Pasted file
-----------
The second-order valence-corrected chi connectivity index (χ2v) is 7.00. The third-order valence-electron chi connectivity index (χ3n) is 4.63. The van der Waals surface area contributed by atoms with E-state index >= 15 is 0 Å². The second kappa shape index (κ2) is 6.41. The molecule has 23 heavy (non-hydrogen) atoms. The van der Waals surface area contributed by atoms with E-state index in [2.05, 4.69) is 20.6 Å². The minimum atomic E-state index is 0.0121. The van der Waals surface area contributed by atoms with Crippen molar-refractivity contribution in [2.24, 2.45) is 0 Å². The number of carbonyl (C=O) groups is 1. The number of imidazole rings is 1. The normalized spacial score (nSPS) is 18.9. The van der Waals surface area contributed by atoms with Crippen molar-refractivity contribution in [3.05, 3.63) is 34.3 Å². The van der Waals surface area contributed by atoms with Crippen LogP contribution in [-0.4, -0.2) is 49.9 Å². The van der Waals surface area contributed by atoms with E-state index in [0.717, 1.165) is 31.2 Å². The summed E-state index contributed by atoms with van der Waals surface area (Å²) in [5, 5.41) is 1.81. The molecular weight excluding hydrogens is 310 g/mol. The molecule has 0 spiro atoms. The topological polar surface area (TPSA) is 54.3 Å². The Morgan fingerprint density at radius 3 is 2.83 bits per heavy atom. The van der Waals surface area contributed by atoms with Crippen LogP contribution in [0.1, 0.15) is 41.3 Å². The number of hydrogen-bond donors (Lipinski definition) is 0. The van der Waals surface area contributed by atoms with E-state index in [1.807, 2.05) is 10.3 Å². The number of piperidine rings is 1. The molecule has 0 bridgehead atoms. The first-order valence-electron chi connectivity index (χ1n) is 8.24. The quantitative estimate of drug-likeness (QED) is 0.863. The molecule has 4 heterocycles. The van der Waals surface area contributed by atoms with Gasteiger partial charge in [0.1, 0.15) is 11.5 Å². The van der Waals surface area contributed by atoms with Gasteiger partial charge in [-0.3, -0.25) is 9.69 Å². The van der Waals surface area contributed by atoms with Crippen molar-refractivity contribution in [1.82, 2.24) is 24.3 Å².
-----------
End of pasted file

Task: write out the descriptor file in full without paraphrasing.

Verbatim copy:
The second-order valence-corrected chi connectivity index (χ2v) is 7.00. The third-order valence-electron chi connectivity index (χ3n) is 4.63. The van der Waals surface area contributed by atoms with E-state index >= 15 is 0 Å². The second kappa shape index (κ2) is 6.41. The molecule has 23 heavy (non-hydrogen) atoms. The van der Waals surface area contributed by atoms with E-state index in [2.05, 4.69) is 20.6 Å². The minimum atomic E-state index is 0.0121. The van der Waals surface area contributed by atoms with Crippen molar-refractivity contribution in [2.24, 2.45) is 0 Å². The number of carbonyl (C=O) groups is 1. The number of imidazole rings is 1. The normalized spacial score (nSPS) is 18.9. The van der Waals surface area contributed by atoms with Crippen molar-refractivity contribution in [3.05, 3.63) is 34.3 Å². The van der Waals surface area contributed by atoms with Crippen LogP contribution in [-0.4, -0.2) is 49.9 Å². The van der Waals surface area contributed by atoms with E-state index in [0.717, 1.165) is 31.2 Å². The summed E-state index contributed by atoms with van der Waals surface area (Å²) in [5, 5.41) is 1.81. The molecular weight excluding hydrogens is 310 g/mol. The molecule has 0 spiro atoms. The topological polar surface area (TPSA) is 54.3 Å². The Morgan fingerprint density at radius 3 is 2.83 bits per heavy atom. The van der Waals surface area contributed by atoms with Crippen LogP contribution in [0.1, 0.15) is 41.3 Å². The number of hydrogen-bond donors (Lipinski definition) is 0. The van der Waals surface area contributed by atoms with E-state index in [1.807, 2.05) is 10.3 Å². The number of piperidine rings is 1. The molecule has 0 bridgehead atoms. The first-order valence-electron chi connectivity index (χ1n) is 8.24. The quantitative estimate of drug-likeness (QED) is 0.863. The molecule has 4 heterocycles. The van der Waals surface area contributed by atoms with Gasteiger partial charge in [0.1, 0.15) is 11.5 Å². The van der Waals surface area contributed by atoms with Gasteiger partial charge in [-0.3, -0.25) is 9.69 Å². The van der Waals surface area contributed by atoms with Crippen molar-refractivity contribution in [1.82, 2.24) is 24.3 Å².